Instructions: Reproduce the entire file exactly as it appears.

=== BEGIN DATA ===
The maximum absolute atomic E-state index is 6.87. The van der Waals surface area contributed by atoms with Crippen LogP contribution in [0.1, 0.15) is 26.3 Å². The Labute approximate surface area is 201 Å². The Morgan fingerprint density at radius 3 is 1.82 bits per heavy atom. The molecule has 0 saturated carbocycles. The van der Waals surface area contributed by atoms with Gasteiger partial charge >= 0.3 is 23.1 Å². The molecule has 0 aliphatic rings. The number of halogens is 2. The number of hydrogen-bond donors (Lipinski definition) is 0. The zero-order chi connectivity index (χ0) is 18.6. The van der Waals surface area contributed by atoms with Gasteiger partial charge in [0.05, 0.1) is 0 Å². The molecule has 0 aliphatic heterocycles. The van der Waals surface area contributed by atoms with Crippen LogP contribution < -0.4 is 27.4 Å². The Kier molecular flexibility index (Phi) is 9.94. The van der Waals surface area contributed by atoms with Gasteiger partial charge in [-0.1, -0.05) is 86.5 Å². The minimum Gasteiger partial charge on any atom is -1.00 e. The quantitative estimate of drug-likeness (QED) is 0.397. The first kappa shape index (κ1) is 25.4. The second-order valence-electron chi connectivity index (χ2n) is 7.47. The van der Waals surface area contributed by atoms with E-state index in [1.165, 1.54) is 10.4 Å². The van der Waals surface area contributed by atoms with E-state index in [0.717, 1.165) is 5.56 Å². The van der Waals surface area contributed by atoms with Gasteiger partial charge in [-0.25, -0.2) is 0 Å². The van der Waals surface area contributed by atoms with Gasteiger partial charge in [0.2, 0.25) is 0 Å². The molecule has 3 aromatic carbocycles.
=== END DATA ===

The maximum absolute atomic E-state index is 6.87. The van der Waals surface area contributed by atoms with Crippen LogP contribution in [0.1, 0.15) is 26.3 Å². The Labute approximate surface area is 201 Å². The Morgan fingerprint density at radius 3 is 1.82 bits per heavy atom. The molecule has 0 saturated carbocycles. The van der Waals surface area contributed by atoms with Gasteiger partial charge >= 0.3 is 23.1 Å². The molecule has 0 aliphatic rings. The number of halogens is 2. The number of hydrogen-bond donors (Lipinski definition) is 0. The zero-order chi connectivity index (χ0) is 18.6. The van der Waals surface area contributed by atoms with Gasteiger partial charge in [0.05, 0.1) is 0 Å². The molecule has 0 aliphatic heterocycles. The van der Waals surface area contributed by atoms with Crippen LogP contribution < -0.4 is 27.4 Å². The Kier molecular flexibility index (Phi) is 9.94. The van der Waals surface area contributed by atoms with Gasteiger partial charge in [-0.1, -0.05) is 86.5 Å². The minimum Gasteiger partial charge on any atom is -1.00 e. The quantitative estimate of drug-likeness (QED) is 0.397. The first kappa shape index (κ1) is 25.4. The second-order valence-electron chi connectivity index (χ2n) is 7.47. The van der Waals surface area contributed by atoms with E-state index in [1.165, 1.54) is 10.4 Å². The van der Waals surface area contributed by atoms with E-state index in [0.717, 1.165) is 5.56 Å². The van der Waals surface area contributed by atoms with Gasteiger partial charge in [-0.25, -0.2) is 0 Å². The van der Waals surface area contributed by atoms with Gasteiger partial charge in [0.2, 0.25) is 0 Å². The molecule has 3 aromatic carbocycles.